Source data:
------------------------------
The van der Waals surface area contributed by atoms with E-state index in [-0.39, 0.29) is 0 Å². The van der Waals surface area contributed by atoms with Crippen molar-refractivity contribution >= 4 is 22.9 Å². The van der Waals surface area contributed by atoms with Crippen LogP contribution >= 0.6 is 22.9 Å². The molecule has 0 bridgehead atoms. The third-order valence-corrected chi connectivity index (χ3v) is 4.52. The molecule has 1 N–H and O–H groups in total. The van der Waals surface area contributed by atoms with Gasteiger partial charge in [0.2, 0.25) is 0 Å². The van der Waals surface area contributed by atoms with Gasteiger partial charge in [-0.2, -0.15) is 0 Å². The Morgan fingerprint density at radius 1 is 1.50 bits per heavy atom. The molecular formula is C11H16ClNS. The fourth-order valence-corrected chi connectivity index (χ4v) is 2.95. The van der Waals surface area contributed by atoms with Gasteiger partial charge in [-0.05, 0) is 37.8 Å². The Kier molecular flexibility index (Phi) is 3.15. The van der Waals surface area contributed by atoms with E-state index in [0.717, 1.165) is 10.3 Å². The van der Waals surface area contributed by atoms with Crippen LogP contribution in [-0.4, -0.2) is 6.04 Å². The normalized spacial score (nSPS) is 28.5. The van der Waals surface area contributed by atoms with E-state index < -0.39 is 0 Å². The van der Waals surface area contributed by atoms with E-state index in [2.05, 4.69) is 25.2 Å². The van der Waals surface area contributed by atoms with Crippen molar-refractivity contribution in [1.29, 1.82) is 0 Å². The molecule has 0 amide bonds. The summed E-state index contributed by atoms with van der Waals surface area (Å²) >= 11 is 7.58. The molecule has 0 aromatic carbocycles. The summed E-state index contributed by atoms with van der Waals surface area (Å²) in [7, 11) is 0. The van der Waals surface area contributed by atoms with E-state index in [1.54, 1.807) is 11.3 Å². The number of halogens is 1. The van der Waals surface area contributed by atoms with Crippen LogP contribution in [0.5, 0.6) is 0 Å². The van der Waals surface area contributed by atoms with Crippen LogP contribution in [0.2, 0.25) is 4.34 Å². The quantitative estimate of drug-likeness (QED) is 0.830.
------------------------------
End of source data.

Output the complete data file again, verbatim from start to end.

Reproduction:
The van der Waals surface area contributed by atoms with E-state index in [-0.39, 0.29) is 0 Å². The van der Waals surface area contributed by atoms with Crippen molar-refractivity contribution >= 4 is 22.9 Å². The van der Waals surface area contributed by atoms with Crippen LogP contribution >= 0.6 is 22.9 Å². The molecule has 0 bridgehead atoms. The third-order valence-corrected chi connectivity index (χ3v) is 4.52. The molecule has 1 N–H and O–H groups in total. The van der Waals surface area contributed by atoms with Gasteiger partial charge in [0.2, 0.25) is 0 Å². The van der Waals surface area contributed by atoms with Gasteiger partial charge in [-0.2, -0.15) is 0 Å². The Morgan fingerprint density at radius 1 is 1.50 bits per heavy atom. The molecular formula is C11H16ClNS. The fourth-order valence-corrected chi connectivity index (χ4v) is 2.95. The van der Waals surface area contributed by atoms with Gasteiger partial charge in [-0.05, 0) is 37.8 Å². The Kier molecular flexibility index (Phi) is 3.15. The van der Waals surface area contributed by atoms with E-state index in [0.717, 1.165) is 10.3 Å². The van der Waals surface area contributed by atoms with Crippen LogP contribution in [-0.4, -0.2) is 6.04 Å². The normalized spacial score (nSPS) is 28.5. The van der Waals surface area contributed by atoms with E-state index < -0.39 is 0 Å². The van der Waals surface area contributed by atoms with E-state index in [2.05, 4.69) is 25.2 Å². The van der Waals surface area contributed by atoms with Crippen molar-refractivity contribution in [1.29, 1.82) is 0 Å². The molecule has 0 amide bonds. The summed E-state index contributed by atoms with van der Waals surface area (Å²) >= 11 is 7.58. The molecule has 0 aromatic carbocycles. The summed E-state index contributed by atoms with van der Waals surface area (Å²) in [7, 11) is 0. The van der Waals surface area contributed by atoms with E-state index in [1.54, 1.807) is 11.3 Å². The number of halogens is 1. The van der Waals surface area contributed by atoms with Crippen LogP contribution in [0.5, 0.6) is 0 Å². The van der Waals surface area contributed by atoms with Crippen LogP contribution in [0.2, 0.25) is 4.34 Å². The quantitative estimate of drug-likeness (QED) is 0.830.